Mom wanted to fit in, join the discussions, be an authority in her own right. In short, she wanted to feel important in her new family, and she realized that she needed more knowledge. Determined to find a way to reduce her education deficit, she threw herself into reading.
I accepted his instructions affably, but with little faith, then popped open a bottle of beer and started to get into the rhythm of relaxation. Cast, tug, reel. Swig. Cast, tug, reel. Swig. Cast, tug, reel... Whoa! Something hit my line. Hard. Really hard! I’d never felt anything like that before...
During the 1996 Summer Olympics, I saw a young athlete with his brand new silver medal around his neck and a massive smile on his face. He was so thrilled with his achievement that he was mixing and mingling with everyone he met on the sidewalk. He was relishing the highest point of his life to date.
I feel as if fraud is the new coin of the realm. That it has become an accepted part of our culture. I hear so many conflicting claims from government officials - whether it is about global warming or the cause of terrorism or how to repair the economy - that sometimes I don’t really know what to believe. It reminds me of a bit of graffiti I saw years ago: “Believe nothing of which you hear and only half of what you see.”
It was a lively organization with scores of activist members who were busy gentrifying an inner city neighborhood. One of my responsibilities was to deliver a monthly speech and conduct a formal meeting with a loud and raucous crowd. I always spoke from behind the lectern with my hands firmly attached to the sides in a white knuckle grip.
Bubba was the quintessential redneck. Within minutes of getting on the boat, he stuffed a wad of chewing tobacco the size of a baseball in his cheek, then chugged several beers. In less than an hour we were dealing with an irritable drunk. He belched loudly, spit constantly, complained incessantly, and couldn’t string two words together without inserting a profanity.
In the early 1970s I was a young teenager who was completely caught up in the Zeitgeist. I admired the long-haired rebels and radicals who were engaged in protesting the establishment and developing the counter-culture. I didn’t really know what any of that meant, but to me it was all about empowering youth and declaring our independence from the adults. My parents in particular.
Recently I participated in a Murder Mystery weekend at a bed and breakfast lodge. Every guest was a given a role to play. There were eight suspects; each of whom had one or more of the following: Means, Opportunity and Motive. Having the Means and Opportunity was very important, but having the right Motivation was the key to solving the puzzle. We interviewed the suspects, collected clues, then presented who we thought was the killer and why. It was great fun, but I failed to figure out who done it.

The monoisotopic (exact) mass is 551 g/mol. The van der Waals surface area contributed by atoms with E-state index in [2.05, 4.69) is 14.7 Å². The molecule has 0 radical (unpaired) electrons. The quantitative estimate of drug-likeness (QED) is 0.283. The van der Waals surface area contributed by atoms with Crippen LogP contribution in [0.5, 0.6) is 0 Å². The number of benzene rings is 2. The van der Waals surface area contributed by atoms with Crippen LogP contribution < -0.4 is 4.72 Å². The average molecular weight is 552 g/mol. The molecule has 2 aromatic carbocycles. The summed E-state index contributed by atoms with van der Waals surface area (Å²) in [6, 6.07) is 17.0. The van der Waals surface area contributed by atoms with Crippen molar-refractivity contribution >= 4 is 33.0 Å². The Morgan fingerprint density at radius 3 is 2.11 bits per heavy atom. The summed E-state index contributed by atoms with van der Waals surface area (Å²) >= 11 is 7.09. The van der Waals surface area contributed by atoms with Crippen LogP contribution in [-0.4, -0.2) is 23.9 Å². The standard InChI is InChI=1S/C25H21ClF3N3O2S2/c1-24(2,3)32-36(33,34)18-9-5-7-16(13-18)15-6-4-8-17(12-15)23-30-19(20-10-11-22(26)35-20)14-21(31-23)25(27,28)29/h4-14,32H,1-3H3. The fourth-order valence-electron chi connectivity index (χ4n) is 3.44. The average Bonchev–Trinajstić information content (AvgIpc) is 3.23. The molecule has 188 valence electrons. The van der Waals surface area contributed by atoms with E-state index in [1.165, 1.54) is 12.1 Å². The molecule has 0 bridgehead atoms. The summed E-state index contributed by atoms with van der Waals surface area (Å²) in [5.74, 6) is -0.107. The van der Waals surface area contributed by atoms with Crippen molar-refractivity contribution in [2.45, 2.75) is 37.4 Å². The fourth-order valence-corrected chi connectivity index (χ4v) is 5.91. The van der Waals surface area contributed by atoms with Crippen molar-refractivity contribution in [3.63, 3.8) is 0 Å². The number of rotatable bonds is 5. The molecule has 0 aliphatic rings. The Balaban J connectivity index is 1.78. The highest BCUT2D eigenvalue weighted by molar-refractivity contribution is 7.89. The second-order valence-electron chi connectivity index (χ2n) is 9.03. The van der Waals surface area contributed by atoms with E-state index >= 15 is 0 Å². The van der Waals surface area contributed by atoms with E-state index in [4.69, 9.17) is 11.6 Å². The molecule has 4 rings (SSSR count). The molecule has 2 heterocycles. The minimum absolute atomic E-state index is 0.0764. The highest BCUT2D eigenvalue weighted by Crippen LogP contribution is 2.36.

Paul and I were sixteen years old and had taken high school Spanish for a year. We called each other every night on the phone and spoke to each other in our new language. More than anything we wanted to test our skill with a real Spanish speaking person, but we did not know any. Then we got the idea to have dinner at a Mexican restaurant. For two boys who had never dined out without their parents, this was a big adventure. We were so motivated that when we made reservations, we asked to be seated with a waiter who could not speak English.
My sons recently started talking about being cool, and I recalled my own teenage years and the need to be cool. That driving desire dictated the clothes I wore, the music I listened to, and what subjects I became conversant in. And, yet despite all my motivation and effort, it remained elusive.
George Washington died in 1799, the year that Napoleon Bonaparte became the ruler of France. In contrast to Washington, Napoleon could not acquire enough power. His legendary lust for command drove him to take over much of Europe.
On June 29, 1863, a 23 year old First Lieutenant received an unexpected promotion. The freckle faced, strawberry blonde, who graduated at the bottom of his class at West Point, was elevated directly to the rank of Brigadier General in the Union Army. He completely skipped over the traditional ranks in between of Captain, Major, and Colonel. As you can imagine such a promotion was met with skepticism, dismay, and envy by his former peers and superiors. Especially at a time when the South was winning against the North during the American Civil War.
Writing is not a job; it’s a hobby!” thundered my father when I told him my plans for college. “You need to get a profession: medicine, law, engineering or accounting.” I cheerlessly acquiesced and enrolled in a Pre-Med program, but at the end of my first year, after struggling through Chemistry, I changed my major to Philosophy.